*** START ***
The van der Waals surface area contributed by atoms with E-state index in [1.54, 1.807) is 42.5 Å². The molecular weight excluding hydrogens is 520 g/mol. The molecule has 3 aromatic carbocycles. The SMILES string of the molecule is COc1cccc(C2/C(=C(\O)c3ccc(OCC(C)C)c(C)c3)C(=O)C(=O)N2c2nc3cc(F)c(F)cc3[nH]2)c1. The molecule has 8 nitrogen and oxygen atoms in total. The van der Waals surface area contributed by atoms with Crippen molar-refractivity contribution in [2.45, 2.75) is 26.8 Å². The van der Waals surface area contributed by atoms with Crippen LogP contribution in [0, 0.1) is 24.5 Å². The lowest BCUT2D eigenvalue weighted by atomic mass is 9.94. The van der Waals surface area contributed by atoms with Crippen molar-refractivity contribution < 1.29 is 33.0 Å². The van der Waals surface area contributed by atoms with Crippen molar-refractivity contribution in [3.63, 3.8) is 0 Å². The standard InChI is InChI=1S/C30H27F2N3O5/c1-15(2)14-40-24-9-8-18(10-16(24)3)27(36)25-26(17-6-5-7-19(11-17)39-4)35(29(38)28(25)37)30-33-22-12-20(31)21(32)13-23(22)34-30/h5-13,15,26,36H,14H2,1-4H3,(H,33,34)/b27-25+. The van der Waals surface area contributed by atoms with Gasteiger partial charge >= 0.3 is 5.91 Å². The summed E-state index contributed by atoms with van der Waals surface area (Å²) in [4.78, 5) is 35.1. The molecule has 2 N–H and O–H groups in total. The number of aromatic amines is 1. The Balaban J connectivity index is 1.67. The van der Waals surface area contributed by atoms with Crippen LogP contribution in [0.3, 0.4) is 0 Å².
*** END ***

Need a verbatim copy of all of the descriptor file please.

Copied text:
The van der Waals surface area contributed by atoms with E-state index in [1.54, 1.807) is 42.5 Å². The molecular weight excluding hydrogens is 520 g/mol. The molecule has 3 aromatic carbocycles. The SMILES string of the molecule is COc1cccc(C2/C(=C(\O)c3ccc(OCC(C)C)c(C)c3)C(=O)C(=O)N2c2nc3cc(F)c(F)cc3[nH]2)c1. The molecule has 8 nitrogen and oxygen atoms in total. The van der Waals surface area contributed by atoms with Crippen molar-refractivity contribution in [2.45, 2.75) is 26.8 Å². The van der Waals surface area contributed by atoms with Crippen LogP contribution in [0, 0.1) is 24.5 Å². The lowest BCUT2D eigenvalue weighted by atomic mass is 9.94. The van der Waals surface area contributed by atoms with Crippen molar-refractivity contribution < 1.29 is 33.0 Å². The van der Waals surface area contributed by atoms with Crippen molar-refractivity contribution in [3.63, 3.8) is 0 Å². The standard InChI is InChI=1S/C30H27F2N3O5/c1-15(2)14-40-24-9-8-18(10-16(24)3)27(36)25-26(17-6-5-7-19(11-17)39-4)35(29(38)28(25)37)30-33-22-12-20(31)21(32)13-23(22)34-30/h5-13,15,26,36H,14H2,1-4H3,(H,33,34)/b27-25+. The van der Waals surface area contributed by atoms with Gasteiger partial charge >= 0.3 is 5.91 Å². The summed E-state index contributed by atoms with van der Waals surface area (Å²) in [4.78, 5) is 35.1. The molecule has 2 N–H and O–H groups in total. The number of aromatic amines is 1. The Balaban J connectivity index is 1.67. The van der Waals surface area contributed by atoms with Crippen LogP contribution in [0.3, 0.4) is 0 Å².